As data indicates, in 2020-21, apart from an increase in the actual expenditure incurred by the centre, the actual net tax revenues were lower than estimates. The government had to depend on other sources to meet its expenditure. Non-tax revenue is one such source but makes up for a small share. Another major source of receipts from the government apart from the tax revenue is its capital receipts, especially Debt Receipts or loans.
The Debt receipts constitute – Market Loans, Short term borrowings, External loans, securities issued against small savings, State provident funds, etc. These are liabilities to the government, which it needs to repay in the future. The actual debt receipts in 2020-21 amounted to Rs. 18.25 lakh crores, which is nearly twice the amount of 2019-20. Furthermore, the debt receipts of the government for the year were higher than the Net Tax revenue for the year.
This implies that the government met 52% of its expenditure through loans. While this is understandable in the wake of increased spending related to pandemic relief measures, an increasing trend has been observed in recent years.
In 2017-18, the proportion of debt receipts compared to the budget expenditure was 27.4%, which increased to 28.1% in 2018-19. In 2019-20, the centre’s reliance on debt receipts increased further to 34.8%. The increased reliance in recent years has reversed the improvement shown since 2011-12, where there has been a year-on-year fall in the share of debt receipts in total expenditure.
Apart from an increase in Market Loans, there is an increasing trend in reliance on Securities issued against Small Savings
Market Loans form the major source of debt receipts of the Centre. The exponential increase in the debt receipts to meet the expenditure as seen in 2020-21, can be attributed at large to the exponential increase in the market loans for the year. The value of actual net market loans borrowed by the centre in 2020-21 was Rs. 10.33 lakh crores. It was the first time that the market loans crossed Rs.10 lakh crores in a year. For comparison, the net market loans of the centre were only Rs. 4.7 lakh crores in 2019-20.
This implies that nearly 30% of the budget expenditure incurred by centre was met through the market loans it raised. The numbers in the earlier years indicate no major fluctuations in the market loans borrowed by the centre. While the increase in market loans is understandable in wake of the pandemic, it ought to be noted that the budget estimates for market loans for 2022-23 are Rs. 11.18 lakh crores i.e., the centre plans to meet around 28% of its expenditure through market loans.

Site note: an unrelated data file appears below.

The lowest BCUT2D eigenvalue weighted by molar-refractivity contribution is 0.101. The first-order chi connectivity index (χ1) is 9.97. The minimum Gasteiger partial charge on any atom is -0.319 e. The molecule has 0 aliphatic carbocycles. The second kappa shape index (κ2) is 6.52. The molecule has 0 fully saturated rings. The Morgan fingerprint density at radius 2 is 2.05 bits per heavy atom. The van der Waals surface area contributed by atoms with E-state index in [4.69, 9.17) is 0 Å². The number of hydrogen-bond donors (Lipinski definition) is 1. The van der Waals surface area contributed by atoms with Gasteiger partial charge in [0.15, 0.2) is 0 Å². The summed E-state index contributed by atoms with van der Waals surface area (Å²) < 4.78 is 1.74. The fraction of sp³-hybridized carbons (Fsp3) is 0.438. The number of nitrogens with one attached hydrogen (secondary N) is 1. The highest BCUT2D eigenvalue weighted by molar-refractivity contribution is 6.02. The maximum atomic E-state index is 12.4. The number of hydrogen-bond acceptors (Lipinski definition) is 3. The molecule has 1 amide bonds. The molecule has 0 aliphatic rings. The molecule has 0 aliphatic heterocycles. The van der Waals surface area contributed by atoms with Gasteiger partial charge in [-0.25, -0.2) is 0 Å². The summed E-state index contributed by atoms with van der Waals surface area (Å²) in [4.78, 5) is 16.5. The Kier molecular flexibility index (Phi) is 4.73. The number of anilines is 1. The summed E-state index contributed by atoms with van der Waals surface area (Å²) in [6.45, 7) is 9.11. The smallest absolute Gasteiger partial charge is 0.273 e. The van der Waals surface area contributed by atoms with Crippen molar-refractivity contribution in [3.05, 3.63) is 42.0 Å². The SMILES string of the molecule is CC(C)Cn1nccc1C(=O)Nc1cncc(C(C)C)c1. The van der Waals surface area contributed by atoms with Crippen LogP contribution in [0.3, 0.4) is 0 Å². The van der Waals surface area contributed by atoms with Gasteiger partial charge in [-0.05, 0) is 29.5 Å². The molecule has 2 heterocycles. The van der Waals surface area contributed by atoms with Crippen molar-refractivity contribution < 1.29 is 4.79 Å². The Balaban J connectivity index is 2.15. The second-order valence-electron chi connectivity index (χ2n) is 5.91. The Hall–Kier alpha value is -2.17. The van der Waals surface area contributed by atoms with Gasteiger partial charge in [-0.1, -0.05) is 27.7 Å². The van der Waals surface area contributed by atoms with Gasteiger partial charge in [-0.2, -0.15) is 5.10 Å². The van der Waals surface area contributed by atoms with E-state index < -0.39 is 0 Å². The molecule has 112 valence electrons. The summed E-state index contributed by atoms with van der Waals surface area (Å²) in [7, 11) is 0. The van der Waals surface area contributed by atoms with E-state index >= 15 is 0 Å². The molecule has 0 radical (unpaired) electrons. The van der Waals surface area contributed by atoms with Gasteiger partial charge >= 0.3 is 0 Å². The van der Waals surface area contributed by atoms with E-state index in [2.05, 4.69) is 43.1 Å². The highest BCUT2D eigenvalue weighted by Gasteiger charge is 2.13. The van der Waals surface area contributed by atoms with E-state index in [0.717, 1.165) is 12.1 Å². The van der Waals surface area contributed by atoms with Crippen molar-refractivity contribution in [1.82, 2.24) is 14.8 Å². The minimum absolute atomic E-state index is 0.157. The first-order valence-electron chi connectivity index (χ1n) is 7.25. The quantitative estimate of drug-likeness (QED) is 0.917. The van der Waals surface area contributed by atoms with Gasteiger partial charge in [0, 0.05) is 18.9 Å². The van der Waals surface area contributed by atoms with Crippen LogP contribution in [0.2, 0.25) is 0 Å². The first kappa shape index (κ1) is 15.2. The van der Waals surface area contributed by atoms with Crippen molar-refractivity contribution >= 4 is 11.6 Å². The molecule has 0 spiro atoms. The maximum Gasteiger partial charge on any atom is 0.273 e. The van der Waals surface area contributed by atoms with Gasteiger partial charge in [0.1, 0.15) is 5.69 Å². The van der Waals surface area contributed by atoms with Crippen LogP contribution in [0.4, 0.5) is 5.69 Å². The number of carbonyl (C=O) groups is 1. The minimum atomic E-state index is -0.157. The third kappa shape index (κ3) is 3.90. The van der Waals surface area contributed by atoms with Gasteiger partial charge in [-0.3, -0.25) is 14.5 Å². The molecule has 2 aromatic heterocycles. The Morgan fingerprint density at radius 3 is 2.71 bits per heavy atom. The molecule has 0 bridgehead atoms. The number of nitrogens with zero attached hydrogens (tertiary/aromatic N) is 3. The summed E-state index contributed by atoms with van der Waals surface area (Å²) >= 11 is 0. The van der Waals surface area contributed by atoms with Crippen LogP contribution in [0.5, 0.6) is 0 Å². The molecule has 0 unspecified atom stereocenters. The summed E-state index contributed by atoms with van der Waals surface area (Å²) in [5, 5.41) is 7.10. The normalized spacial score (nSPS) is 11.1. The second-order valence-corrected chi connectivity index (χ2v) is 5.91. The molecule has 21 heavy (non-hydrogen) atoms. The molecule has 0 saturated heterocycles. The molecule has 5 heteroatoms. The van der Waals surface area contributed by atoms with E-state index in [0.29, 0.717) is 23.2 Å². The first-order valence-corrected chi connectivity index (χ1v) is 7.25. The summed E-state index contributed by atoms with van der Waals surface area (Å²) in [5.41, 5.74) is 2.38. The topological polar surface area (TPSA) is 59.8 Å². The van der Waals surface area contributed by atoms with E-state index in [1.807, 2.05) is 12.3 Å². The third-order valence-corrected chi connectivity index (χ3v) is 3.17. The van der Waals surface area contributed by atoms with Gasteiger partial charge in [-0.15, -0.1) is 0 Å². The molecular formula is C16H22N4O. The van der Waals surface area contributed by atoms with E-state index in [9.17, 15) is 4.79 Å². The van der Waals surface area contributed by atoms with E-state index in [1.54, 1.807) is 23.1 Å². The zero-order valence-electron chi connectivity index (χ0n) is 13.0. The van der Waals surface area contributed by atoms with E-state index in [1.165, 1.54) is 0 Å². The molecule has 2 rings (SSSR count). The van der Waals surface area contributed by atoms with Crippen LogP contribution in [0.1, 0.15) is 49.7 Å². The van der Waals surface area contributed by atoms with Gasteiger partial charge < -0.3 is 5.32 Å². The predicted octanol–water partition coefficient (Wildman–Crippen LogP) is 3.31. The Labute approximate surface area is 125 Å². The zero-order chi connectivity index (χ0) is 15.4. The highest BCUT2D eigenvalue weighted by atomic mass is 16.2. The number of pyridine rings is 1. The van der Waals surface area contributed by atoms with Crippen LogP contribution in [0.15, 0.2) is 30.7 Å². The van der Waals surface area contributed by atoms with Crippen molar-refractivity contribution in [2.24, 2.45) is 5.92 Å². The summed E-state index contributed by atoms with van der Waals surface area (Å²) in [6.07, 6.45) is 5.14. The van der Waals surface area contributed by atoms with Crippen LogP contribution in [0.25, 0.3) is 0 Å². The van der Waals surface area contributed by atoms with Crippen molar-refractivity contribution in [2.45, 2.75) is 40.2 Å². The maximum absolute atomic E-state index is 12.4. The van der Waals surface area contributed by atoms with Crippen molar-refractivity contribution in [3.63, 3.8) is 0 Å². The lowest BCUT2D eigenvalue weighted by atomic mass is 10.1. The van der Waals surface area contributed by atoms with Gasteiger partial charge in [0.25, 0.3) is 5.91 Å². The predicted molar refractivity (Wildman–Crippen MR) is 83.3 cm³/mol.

Apart from market loans, two other key sources of debt borrowed by the centre include its short-term borrowings and securities issued against small savings. The trends in the borrowings in the form of short-term borrowings are not uniform and vary from year-to-year. During 2019-20 and 2020-21, the centre has increased reliance on short-term borrowings. An emerging trend observed in recent years is the increased reliance on securities issued against Small Savings.
In 2017-18, the securities amounted to Rs. 1.03 lakh crores and increased to Rs.1.25 lakh crores in 2018-19. In 2019-20, the borrowings in securities against Small Savings nearly doubled to Rs. 2.4 lakh crores and it further doubled in 2020-21 to Rs.4.84 lakh crores. The revised estimates for 2021-22 peg them at Rs. 5.91 lakh crores and the budget estimates for 2022-23 is Rs. 4.25 lakh crores.
Increasing trend of Fiscal deficit aggravated by the pandemic
The available data indicates that there has been a major impact on the fiscal position during 2020-21. Apart from the lower Net Tax revenue compared to estimates, there is also an increase in the expenditure of the centre during that year. This was met by an exponential increase in the borrowings made by the centre. While the situation was aggravated during the pandemic, there was already an increasing trend of increased borrowings of the centre, a few years prior to 2020-21. The lower net tax revenue estimates for 2021-22 and 2022-23 and higher debt estimates indicate that the situation is going to continue for a few more years.
Featured Image: Net Market Loans of Government of India